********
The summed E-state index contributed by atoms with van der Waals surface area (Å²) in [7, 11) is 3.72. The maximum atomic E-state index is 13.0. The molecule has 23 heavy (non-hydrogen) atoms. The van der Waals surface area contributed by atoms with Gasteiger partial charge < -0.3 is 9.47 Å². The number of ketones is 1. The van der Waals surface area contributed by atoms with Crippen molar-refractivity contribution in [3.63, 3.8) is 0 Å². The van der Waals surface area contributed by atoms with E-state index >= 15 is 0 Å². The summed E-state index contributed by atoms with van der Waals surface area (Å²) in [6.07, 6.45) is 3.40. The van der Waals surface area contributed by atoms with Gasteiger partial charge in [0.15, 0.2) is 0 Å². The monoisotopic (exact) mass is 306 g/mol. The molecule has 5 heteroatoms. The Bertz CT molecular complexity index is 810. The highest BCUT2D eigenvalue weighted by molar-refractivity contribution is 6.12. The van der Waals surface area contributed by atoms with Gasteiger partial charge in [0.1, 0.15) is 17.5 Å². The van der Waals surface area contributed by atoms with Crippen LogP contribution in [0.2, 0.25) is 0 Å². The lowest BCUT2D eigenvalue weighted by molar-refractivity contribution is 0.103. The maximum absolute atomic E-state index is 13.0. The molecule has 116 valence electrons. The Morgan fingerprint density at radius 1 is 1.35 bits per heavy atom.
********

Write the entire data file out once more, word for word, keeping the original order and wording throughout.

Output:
The summed E-state index contributed by atoms with van der Waals surface area (Å²) in [7, 11) is 3.72. The maximum atomic E-state index is 13.0. The molecule has 23 heavy (non-hydrogen) atoms. The van der Waals surface area contributed by atoms with Gasteiger partial charge < -0.3 is 9.47 Å². The number of ketones is 1. The van der Waals surface area contributed by atoms with Crippen molar-refractivity contribution in [3.63, 3.8) is 0 Å². The van der Waals surface area contributed by atoms with E-state index >= 15 is 0 Å². The summed E-state index contributed by atoms with van der Waals surface area (Å²) in [6.07, 6.45) is 3.40. The van der Waals surface area contributed by atoms with Gasteiger partial charge in [0.15, 0.2) is 0 Å². The monoisotopic (exact) mass is 306 g/mol. The molecule has 5 heteroatoms. The Bertz CT molecular complexity index is 810. The highest BCUT2D eigenvalue weighted by molar-refractivity contribution is 6.12. The van der Waals surface area contributed by atoms with Gasteiger partial charge in [0.1, 0.15) is 17.5 Å². The van der Waals surface area contributed by atoms with Crippen LogP contribution in [0.2, 0.25) is 0 Å². The lowest BCUT2D eigenvalue weighted by molar-refractivity contribution is 0.103. The maximum absolute atomic E-state index is 13.0. The molecule has 116 valence electrons. The Morgan fingerprint density at radius 1 is 1.35 bits per heavy atom.